While more seasonal temperatures have shifted our thoughts toward spring and summer, weatherizing homes for colder months still is very much on the minds of advocates for l ow-income Vermonters.
Today, the state’s Weatherization Assistance Program is working toward a goal of weatherizing 14,850 more low-income units by 2020 as part of a mandate by the governor. That’s more than 2,000 households per year that need weatherization.
The state’s energy challenges are unique. Vermont ranks 50th in the nation in energy affordability; households below 200 percent of the poverty level spend $3,214 more on energy bills each year than what is considered affordable; and the state has the second-oldest housing stock in the nation.
The current cost to weatherize a home is about $8,500. To continue to stay on track to meet the goal, the program, which employs about 150 people statewide in livable wage jobs, needs $12 million a year to maintain the program. In fiscal year 2014, the allocation came from the 0.5 percent fuel gross receipts tax on all non-transportation fuels sold in the state, as well as Green Mountain Power-Central Vermont Public Service merger money.
The Weatherization Assistance Program has been wildly successful across Vermont. In part, it was temporarily funded with federal stimulus money, which gave the state a strong start five years ago toward its weatherization goals. Now that the one-time stimulus money has dried up, the demand for services has remained. In turn, Vermonters were suddenly faced with long waiting lists.
However, low-income Vermonters who had their homes weatherized through the program are experiencing an average of 37 percent energy savings, or more than $1,000 a year on energy costs. That translates to about 270 gallons of No. 2 heating fuel, or almost 465,000 gallons for all homes weatherized in the program just last year. That stretches heating aid dollars by reducing the overall cost of heating Vermonters’ homes.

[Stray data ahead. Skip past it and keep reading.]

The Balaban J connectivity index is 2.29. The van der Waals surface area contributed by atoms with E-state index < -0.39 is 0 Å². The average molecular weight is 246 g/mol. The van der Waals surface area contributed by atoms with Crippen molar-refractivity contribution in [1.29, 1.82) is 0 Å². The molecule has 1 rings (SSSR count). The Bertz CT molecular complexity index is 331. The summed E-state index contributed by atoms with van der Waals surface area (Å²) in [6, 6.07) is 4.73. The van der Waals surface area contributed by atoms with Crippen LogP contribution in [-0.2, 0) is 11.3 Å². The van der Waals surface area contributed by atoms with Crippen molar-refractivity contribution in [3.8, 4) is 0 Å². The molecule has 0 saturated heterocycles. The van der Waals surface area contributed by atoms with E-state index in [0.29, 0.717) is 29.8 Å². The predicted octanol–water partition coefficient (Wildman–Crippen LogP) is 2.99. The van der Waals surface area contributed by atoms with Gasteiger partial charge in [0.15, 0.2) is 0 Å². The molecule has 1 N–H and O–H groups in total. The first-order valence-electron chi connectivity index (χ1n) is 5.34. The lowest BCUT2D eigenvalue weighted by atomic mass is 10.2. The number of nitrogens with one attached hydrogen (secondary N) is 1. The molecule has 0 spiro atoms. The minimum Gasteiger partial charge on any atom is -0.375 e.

Those are all measurable assets.
Yet, there has been talk around the State House of reducing the funding for the Weatherization Assistance Program. That seems like the wrong decision, when the results have been markedly positive. One option for continuing the weatherization fund at current levels is to raise the gross receipts tax to 1 percent and dedicate the money to the program. It makes sense: The funding mechanism is already in place, and the 0.5 percentage point increase would allow the program and other partners to help the state meet its goal of weatherizing 80,000 homes by 2020, advocates say.
The state’s Climate Caucus, a bipartisan group of legislators from both chambers, recently urged support for funding the program at the $12 million level; however, in its letter to House Speaker Shap Smith, it fell short of calling for an increase in the gross receipts tax. In addition, a coalition of about 35 organizations that work or advocate for low-income Vermonters made a plea for the full funding. That group did propose increasing the gross receipts tax to 1 percent.
According to the Department of Taxes, the gross receipts tax is currently 0.5 percent on heating oil, kerosene and other dyed diesel fuels delivered to a business or residence; natural gas; propane; electricity and coal. Most Vermont households spend between $700 and $2,800 a year on heating fuel, so a tax of 1 percent would amount to approximtely $14 a year for the average family.
Increasing the tax does not require rewriting our energy policy. It may mean starting hard discussion among lawmakers and the administration about what’s best for our citizens. But in this case, a slight tweak to a statute is a minimal increase for a long-term solution that moves the growing number of Vermonters out of poverty. That’s a win-win.
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